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ERIC Number: ED528626
Record Type: Non-Journal
Publication Date: 2009
Pages: 334
Abstractor: As Provided
Reference Count: N/A
ISBN: ISBN-978-1-1095-0593-1
ISSN: N/A
Human Development and the Use of Health Education Media among Adult Type 2 Diabetics in Rural Appalachia
Meyer, Michael Glenn
ProQuest LLC, Ph.D. Dissertation, Fielding Graduate University
This study conducted in Meigs County, Ohio between January 2009 and June 2009 employed grounded theory to investigate the use of health education media by rural Appalachian individuals with type 2 diabetes in middle and late adulthood. Persons in middle adulthood were 34- to 60-years-old, and persons in late adulthood were 61- to 75-years-old. With data from four focus groups, eight individual interviews, nine follow-up interviews, site visits of clinics and pharmacies in the area, and content analyses of health education media available to the targeted audiences, the project sought to understand cognitive, affective, social, cultural, behavioral, and developmental processes. A total of 44 participants took part in the research; of these persons, 27 were in middle adulthood, and 17 were in late adulthood. The research followed an iterative process that moved between data collection, analysis, and writing; the study employed a convenience sample though sampling also reflected theoretical concerns. The research sought to develop a psychological theory of the optimal design of health education media for the targeted population and explore whether differences between the participants in the two stages of adulthood might suggest alternative approaches to the design of media respective of the groups. Appalachia is home to one in 12 residents of the United States. Differentiated from the rest of the nation by numerous cultural, economic, and demographic patterns, Appalachia suffers from a disproportionate burden of preventable illnesses, including type 2 diabetes mellitus. Health education that seeks to persuade targeted audiences to adopt more healthful behaviors includes media as a component of its interventions. Little research has investigated an optimal approach to the construction of health education media. Even less research has addressed health education media for Appalachia. To date, no research has sought to understand human development in the use of health education media for rural Appalachian individuals with type 2 diabetes. This study attempted to redress this gap in knowledge. Research has correlated certain behaviors with an increased risk for morbidity and mortality. As a result, health educators employ health education media as components of programs to prevent such behaviors in targeted audiences. Media psychology as an emergent discipline in psychology may afford insights into the development of more effective health education media. The literature review examined the implications of evolutionary, neuroscientific, cognitive, affective, social, multicultural, and developmental psychology for the construction of more effective health education media. The study suggested a number of potentially useful outcomes. Based on input from participants and content analyses of the health education media in their environments, I found that health education media available to the targeted audience may impose too great of a cognitive load on end users. Moreover, respondents emphasized social themes in the construction of the meaning of their personal experiences and type 2 diabetes mellitus as a disease. Deconstruction of their contributions suggested participants used a complex mix of declarative memories, reasoning, and affect when they described their perspectives. Creators of health education media might eschew the cognitive biases inherent in the designs of these media and adopt a social emphasis that reflects cognitive and affective processes. [The dissertation citations contained here are published with the permission of ProQuest LLC. Further reproduction is prohibited without permission. Copies of dissertations may be obtained by Telephone (800) 1-800-521-0600. Web page: http://www.proquest.com/en-US/products/dissertations/individuals.shtml.]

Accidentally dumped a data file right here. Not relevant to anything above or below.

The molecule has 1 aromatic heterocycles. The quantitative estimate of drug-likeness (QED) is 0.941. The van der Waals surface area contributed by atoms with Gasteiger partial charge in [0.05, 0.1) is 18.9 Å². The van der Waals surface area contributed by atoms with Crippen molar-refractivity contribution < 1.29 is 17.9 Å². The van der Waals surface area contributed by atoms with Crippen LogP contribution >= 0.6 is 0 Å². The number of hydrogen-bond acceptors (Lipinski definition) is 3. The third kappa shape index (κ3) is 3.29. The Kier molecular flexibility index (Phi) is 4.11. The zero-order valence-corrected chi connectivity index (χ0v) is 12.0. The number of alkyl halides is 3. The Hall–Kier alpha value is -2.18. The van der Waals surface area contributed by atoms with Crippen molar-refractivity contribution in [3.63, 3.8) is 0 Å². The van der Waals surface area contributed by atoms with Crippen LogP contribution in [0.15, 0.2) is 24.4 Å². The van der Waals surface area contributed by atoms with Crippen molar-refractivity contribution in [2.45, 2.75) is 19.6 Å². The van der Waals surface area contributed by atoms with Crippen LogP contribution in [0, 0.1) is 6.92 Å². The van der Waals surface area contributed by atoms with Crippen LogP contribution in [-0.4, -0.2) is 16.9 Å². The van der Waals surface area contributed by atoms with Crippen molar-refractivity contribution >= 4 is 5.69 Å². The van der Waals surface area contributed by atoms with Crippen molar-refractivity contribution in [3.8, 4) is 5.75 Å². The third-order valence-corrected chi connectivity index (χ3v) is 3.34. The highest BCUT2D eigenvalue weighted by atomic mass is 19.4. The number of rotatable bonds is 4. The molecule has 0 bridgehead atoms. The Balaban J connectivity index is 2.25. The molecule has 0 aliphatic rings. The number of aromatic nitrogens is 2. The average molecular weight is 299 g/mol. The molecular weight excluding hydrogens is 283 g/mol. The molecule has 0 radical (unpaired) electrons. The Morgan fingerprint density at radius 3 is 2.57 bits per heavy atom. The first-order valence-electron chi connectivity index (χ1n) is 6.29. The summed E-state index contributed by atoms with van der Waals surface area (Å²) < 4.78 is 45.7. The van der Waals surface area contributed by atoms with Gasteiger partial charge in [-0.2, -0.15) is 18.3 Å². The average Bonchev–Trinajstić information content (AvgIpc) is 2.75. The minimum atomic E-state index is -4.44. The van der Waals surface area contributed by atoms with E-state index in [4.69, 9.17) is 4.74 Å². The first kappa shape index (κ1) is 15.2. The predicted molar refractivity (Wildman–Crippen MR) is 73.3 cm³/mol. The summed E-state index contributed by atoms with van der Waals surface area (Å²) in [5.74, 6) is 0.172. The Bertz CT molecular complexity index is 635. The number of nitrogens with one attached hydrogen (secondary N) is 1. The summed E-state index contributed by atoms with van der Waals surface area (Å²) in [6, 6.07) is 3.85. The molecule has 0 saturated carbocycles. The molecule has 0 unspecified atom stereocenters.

ProQuest LLC. 789 East Eisenhower Parkway, P.O. Box 1346, Ann Arbor, MI 48106. Tel: 800-521-0600; Web site: http://www.proquest.com/en-US/products/dissertations/individuals.shtml
Publication Type: Dissertations/Theses - Doctoral Dissertations
Education Level: Adult Education
Audience: N/A
Language: English
Sponsor: N/A
Authoring Institution: N/A
Identifiers - Location: Ohio